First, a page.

Questions on Doctrine

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In his book, Kingdom of the Cults, Walter Martin wrote:

The saving grace of the entire situation is that the Adventists fortunately deny the logical conclusions to which their doctrines must lead them; i.e. a negation of the full validity of the atonement of Christ, which validity they absolutely confirm, and embrace with considerable fervor – a paradoxical situation at best!


It is often charged that inherent in SDA theology is the unbiblical teaching that ‘the atonement was not finished on the cross of Calvary.’ [examples given from Uriah Smith, J.H. Waggoner, C.H. Watson]. … However, a little investigation of those writings would show that Smith and Waggoner wrote eighty years ago. As demonstrated elsewhere in this book this concept has been repudiated by the SDA denomination. The current position of the Seventh-day Adventist denomination – not the opinions of a few scattered writings over a hundred-year period – should be considered in judging this charge of ‘incomplete atonement.’

Here is a website that completely rejects Questions on Doctrine, a publication produced by Adventist theologians to explain Adventist terminology and doctrine in terms that Evangelicals would recognise as compatible with Christianity.

I don’t consider Adventism to be a cult – but that is a subjective thing, and the label is often applied by the big congregation to the little congregation.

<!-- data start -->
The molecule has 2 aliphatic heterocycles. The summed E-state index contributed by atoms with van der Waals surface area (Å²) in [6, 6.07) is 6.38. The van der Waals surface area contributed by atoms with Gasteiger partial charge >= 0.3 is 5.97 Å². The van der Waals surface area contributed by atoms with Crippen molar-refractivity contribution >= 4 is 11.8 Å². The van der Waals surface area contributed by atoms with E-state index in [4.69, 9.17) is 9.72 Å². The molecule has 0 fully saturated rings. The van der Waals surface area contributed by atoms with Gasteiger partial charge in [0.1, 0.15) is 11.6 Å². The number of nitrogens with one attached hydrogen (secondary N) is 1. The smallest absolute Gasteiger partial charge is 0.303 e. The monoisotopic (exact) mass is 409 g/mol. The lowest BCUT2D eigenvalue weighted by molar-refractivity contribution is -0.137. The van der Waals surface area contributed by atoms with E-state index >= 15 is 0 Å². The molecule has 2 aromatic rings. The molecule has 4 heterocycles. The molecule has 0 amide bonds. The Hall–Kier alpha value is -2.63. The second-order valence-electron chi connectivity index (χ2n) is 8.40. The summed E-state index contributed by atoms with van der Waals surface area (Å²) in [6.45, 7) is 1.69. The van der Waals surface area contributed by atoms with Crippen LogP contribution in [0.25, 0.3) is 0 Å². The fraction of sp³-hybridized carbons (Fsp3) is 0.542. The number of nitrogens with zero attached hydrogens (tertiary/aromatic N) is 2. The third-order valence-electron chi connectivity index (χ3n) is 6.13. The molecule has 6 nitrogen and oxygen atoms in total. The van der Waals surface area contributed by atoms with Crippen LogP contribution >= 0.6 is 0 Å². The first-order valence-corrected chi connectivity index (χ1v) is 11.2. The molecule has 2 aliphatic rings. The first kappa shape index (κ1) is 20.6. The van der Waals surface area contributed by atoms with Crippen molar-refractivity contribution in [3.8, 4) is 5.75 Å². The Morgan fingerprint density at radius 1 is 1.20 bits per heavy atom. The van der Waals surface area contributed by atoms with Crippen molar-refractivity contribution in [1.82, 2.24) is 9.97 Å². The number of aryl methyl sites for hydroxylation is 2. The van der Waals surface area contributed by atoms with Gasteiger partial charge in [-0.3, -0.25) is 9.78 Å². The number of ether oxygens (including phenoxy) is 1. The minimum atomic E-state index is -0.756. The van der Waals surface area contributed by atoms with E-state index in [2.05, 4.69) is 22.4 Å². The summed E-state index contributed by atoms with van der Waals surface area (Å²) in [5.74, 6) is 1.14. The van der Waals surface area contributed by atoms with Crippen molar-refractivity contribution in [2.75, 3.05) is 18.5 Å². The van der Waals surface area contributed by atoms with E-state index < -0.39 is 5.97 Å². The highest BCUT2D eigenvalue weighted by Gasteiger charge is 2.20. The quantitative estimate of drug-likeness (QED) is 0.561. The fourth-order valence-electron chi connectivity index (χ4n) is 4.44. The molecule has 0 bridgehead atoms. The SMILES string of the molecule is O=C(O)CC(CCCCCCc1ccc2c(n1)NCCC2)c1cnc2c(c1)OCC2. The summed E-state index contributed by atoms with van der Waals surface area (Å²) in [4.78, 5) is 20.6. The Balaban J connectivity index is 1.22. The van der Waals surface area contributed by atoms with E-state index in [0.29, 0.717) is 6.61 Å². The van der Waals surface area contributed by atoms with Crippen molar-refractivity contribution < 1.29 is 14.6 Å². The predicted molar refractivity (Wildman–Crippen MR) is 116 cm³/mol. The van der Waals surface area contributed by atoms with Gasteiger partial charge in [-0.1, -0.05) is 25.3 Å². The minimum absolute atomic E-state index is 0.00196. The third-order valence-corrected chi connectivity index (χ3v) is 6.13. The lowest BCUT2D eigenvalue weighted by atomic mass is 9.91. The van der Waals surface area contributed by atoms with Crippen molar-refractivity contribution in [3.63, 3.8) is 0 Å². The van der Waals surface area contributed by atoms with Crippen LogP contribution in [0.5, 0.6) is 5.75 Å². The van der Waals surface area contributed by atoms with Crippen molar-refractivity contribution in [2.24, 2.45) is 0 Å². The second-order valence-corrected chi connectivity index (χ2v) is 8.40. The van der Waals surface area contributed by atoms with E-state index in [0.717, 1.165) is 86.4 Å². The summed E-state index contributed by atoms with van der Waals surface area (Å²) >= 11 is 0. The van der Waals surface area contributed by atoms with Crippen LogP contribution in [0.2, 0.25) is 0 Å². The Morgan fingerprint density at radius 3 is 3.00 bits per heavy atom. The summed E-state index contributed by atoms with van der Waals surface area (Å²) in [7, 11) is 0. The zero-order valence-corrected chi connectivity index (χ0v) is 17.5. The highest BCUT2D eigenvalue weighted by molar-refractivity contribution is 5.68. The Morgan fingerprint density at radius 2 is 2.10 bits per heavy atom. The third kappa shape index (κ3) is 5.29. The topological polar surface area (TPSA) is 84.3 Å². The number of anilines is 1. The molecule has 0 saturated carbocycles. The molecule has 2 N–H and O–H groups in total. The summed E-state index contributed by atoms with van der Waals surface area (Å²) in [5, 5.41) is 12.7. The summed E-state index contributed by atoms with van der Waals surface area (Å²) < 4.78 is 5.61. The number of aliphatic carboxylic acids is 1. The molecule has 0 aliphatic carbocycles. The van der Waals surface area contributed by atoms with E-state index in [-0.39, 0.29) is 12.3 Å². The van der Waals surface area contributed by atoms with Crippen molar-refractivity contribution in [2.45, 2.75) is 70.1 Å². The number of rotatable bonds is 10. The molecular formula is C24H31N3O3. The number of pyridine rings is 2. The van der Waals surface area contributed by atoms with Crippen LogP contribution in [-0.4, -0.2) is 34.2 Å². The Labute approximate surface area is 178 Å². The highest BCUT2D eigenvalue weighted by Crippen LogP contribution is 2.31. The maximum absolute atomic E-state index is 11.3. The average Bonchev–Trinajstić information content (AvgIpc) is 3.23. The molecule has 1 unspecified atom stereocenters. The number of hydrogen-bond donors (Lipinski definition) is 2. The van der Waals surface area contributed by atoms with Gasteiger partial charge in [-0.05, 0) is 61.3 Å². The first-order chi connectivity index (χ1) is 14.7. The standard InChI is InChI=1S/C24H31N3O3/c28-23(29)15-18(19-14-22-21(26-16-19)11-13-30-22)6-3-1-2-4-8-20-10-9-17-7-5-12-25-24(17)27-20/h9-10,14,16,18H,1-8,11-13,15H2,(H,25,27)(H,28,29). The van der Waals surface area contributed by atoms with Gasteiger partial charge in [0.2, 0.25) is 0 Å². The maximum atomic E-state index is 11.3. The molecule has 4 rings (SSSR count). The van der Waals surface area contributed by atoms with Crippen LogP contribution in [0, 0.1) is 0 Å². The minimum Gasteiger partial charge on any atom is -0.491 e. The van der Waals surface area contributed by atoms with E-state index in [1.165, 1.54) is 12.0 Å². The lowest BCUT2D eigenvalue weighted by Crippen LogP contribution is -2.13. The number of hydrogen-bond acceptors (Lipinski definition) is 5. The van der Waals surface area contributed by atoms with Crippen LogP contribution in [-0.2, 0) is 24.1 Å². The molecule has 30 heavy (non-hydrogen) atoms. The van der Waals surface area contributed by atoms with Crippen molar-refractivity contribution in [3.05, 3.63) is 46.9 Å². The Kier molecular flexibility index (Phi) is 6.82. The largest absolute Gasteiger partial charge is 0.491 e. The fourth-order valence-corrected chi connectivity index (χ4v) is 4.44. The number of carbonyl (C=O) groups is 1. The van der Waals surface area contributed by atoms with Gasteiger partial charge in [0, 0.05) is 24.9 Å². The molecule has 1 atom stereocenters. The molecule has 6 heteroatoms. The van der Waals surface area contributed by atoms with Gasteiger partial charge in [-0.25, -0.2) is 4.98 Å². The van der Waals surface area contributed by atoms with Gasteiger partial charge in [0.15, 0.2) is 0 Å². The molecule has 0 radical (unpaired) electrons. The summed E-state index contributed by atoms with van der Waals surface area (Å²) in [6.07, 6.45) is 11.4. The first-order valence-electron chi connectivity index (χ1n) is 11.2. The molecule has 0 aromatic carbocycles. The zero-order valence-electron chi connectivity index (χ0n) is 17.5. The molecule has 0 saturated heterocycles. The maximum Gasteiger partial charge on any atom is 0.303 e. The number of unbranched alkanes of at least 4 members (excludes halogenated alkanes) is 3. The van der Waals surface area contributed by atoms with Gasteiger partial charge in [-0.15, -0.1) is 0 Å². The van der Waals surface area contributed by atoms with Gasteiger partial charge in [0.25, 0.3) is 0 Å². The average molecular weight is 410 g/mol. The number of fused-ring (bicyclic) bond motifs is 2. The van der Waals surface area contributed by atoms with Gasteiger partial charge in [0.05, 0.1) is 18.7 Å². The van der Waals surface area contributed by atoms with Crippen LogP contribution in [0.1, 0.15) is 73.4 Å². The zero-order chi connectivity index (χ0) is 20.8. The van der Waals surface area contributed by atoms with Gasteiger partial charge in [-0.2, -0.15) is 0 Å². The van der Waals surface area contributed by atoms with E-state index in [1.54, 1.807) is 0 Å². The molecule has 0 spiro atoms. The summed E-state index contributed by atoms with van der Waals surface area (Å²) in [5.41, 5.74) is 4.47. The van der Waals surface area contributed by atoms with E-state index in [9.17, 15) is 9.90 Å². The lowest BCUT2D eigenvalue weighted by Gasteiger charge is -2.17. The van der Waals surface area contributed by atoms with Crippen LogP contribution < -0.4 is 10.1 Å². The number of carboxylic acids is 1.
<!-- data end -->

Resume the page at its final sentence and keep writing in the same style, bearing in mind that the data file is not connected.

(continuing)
But this article shows that there is a big divide in the Adventist church, one part of which would, by Evangelicals such as Walter Martin, be classified as a cult.  See the post below in the blog on modern vs post-modern Adventism – although many modern Adventists would also accept Questions on Doctrine.

It also relates to what I mentioned in the post on Bacchiocchi’s recent newsletter, where I describe how Adventists felt they needed to rediscover biblical truths – which they had obviously lost.  The difference here is that they had quickly adopted a new terminology that confused other Christians into thinking their beliefs were vastly different – that is, assuming Questions on Doctrine was correct about Adventist theology.  If not, then Adventism adopted a whole new set of beliefs never before encountered in Christian thought.  This was likely due to the untrained writings of Ellen White making their way into Adventism as their guide to the Bible.  And one result – and this does have cult-like aspects – was to make them feel different, persecuted, and therefore the true remnant, holding a unique knowledge apart from historical Christianity, which was called out of the Babylon of early Christianity into a new form founded, like the Jehovah’s Witnesses and Mormons, in the late 19th and early 20th centuries.

The Questions on Doctrine book can be found here.

There is one, large category here called QOD: 1957 This entire category is contains all of the verbatim text of the original QOD book for your enjoyment and study. You will find that the original pagination is clearly marked in red fonts, wherever a new page would have begun in the original text.

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